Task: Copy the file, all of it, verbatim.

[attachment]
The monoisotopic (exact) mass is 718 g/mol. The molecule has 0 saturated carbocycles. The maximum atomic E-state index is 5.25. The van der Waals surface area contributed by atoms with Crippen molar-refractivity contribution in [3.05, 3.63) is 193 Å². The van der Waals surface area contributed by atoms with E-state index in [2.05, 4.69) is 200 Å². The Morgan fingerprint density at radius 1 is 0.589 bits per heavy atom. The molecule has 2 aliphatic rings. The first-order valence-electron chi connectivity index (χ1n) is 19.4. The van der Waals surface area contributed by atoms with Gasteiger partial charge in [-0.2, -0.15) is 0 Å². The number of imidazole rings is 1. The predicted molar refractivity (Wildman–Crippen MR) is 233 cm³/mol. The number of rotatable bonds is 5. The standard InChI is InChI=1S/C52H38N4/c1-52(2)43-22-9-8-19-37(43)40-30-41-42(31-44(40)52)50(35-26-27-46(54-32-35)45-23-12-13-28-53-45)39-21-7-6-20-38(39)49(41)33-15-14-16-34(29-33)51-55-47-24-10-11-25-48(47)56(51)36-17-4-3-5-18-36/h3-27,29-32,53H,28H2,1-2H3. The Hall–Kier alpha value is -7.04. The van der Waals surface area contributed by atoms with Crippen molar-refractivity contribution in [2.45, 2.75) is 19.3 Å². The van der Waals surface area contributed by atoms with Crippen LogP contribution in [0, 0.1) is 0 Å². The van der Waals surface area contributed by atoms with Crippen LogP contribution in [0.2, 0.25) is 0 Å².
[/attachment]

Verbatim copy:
The monoisotopic (exact) mass is 718 g/mol. The molecule has 0 saturated carbocycles. The maximum atomic E-state index is 5.25. The van der Waals surface area contributed by atoms with Crippen molar-refractivity contribution in [3.05, 3.63) is 193 Å². The van der Waals surface area contributed by atoms with E-state index in [2.05, 4.69) is 200 Å². The Morgan fingerprint density at radius 1 is 0.589 bits per heavy atom. The molecule has 2 aliphatic rings. The first-order valence-electron chi connectivity index (χ1n) is 19.4. The van der Waals surface area contributed by atoms with Gasteiger partial charge in [-0.2, -0.15) is 0 Å². The number of imidazole rings is 1. The predicted molar refractivity (Wildman–Crippen MR) is 233 cm³/mol. The number of rotatable bonds is 5. The standard InChI is InChI=1S/C52H38N4/c1-52(2)43-22-9-8-19-37(43)40-30-41-42(31-44(40)52)50(35-26-27-46(54-32-35)45-23-12-13-28-53-45)39-21-7-6-20-38(39)49(41)33-15-14-16-34(29-33)51-55-47-24-10-11-25-48(47)56(51)36-17-4-3-5-18-36/h3-27,29-32,53H,28H2,1-2H3. The Hall–Kier alpha value is -7.04. The van der Waals surface area contributed by atoms with Crippen molar-refractivity contribution in [2.45, 2.75) is 19.3 Å². The van der Waals surface area contributed by atoms with Crippen LogP contribution in [0, 0.1) is 0 Å². The van der Waals surface area contributed by atoms with Crippen LogP contribution in [0.2, 0.25) is 0 Å².